Oct 12, 2012

NYT on Britishisms

Hilarious article about how more and more Britishisms are creeping into American English (after decades of articles about how American media is corrupting pure British English). Having lived in the UK for six years now, with a British husband and a toddler who asks my help for going "to the loo" and likes "Wheatabix for brekkie," I definitely noticed my own vocabulary expanding to include terms like "post office" and "parcel" - though H has been adopting some Americanisms.

Here's my own take on the expressions featured in the article - a sort of self-help test ("Have YOU become Anglicized?"):

"bumbling toff" - the term makes me think of Boris Johnson, but I don't think I've ever used it.

"kit" (for equipment or what not) - H uses this a lot, but I don't recall consciously saying it.

"fortnight" - no.

"cheers" (as thank you) - no, and I've noticed H using it less.

"brilliant" - yes, to replace "awesome."

"loo" - I say this when talking to T, though I usually say "restroom" or "bathroom."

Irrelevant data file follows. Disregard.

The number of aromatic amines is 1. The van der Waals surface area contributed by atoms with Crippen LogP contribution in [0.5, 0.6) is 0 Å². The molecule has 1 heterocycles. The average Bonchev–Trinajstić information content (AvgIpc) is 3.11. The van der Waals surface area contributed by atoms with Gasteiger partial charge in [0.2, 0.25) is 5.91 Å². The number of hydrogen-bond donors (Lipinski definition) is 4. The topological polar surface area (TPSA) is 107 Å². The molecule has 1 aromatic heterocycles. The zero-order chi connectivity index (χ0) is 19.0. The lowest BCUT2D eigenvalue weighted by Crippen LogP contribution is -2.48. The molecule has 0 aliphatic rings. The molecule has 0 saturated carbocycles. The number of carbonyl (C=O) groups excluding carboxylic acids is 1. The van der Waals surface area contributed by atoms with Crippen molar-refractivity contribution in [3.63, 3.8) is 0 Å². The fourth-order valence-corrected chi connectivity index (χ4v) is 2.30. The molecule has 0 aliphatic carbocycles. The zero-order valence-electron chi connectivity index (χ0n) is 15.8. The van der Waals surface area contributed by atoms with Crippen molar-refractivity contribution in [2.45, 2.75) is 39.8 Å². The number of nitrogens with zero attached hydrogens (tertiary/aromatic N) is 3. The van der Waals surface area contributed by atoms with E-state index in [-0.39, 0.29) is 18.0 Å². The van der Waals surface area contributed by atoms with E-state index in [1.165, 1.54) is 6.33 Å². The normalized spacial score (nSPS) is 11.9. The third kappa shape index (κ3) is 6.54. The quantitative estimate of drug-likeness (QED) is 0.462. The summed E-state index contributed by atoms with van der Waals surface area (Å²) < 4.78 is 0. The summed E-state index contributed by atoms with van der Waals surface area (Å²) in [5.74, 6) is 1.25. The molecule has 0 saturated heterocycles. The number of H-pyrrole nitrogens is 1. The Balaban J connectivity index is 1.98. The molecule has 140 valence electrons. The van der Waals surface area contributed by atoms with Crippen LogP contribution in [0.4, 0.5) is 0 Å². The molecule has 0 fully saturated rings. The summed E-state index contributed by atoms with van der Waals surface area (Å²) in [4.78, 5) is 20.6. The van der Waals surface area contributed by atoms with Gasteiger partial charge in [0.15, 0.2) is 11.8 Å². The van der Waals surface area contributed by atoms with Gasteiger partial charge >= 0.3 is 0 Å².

"mate" as friend - as a kid seeing this word in English books always made me stumble a bit, but I've since started using this ironically and with increasing frequency.

"to ring [someone]" - no.

"mobile" - yes.

"flat" - yes.

"holiday" - there it is - the first word I wouldn't have pinpointed as a Britishism. I use to describe...holidays.

"over 'a coffee'" (as opposed to just "over coffee") - yes.

"sacked" - no.

"rubbish" - when talking to T.

"clever" - no.

"no worries" - no.

"queue" - sometimes.

"wonky" (for weird) - sometimes.

"lads" - probably mostly to describe tools and douchebags.

Cockney rhyming slang - not a fan. H used to think it was cute, though.

"have a [look, rest, etc.]" - yes, though it makes the grammarian in me cringe.

"kettling" - again, I didn't realize this was a specifically British expression.

"ginger" - I still don't get the red-hair hate over here: I loved Pippi Longstocking and later Anne of Green Gables, and would have killed for red hair. Is it English racism against the stereotypically russet Scots and Irish? H's family has a weirder sort of preoccupation with asking if someone is "going ginger" (T's brown hair turns auburn in the summer sun, as mine used to). So no.

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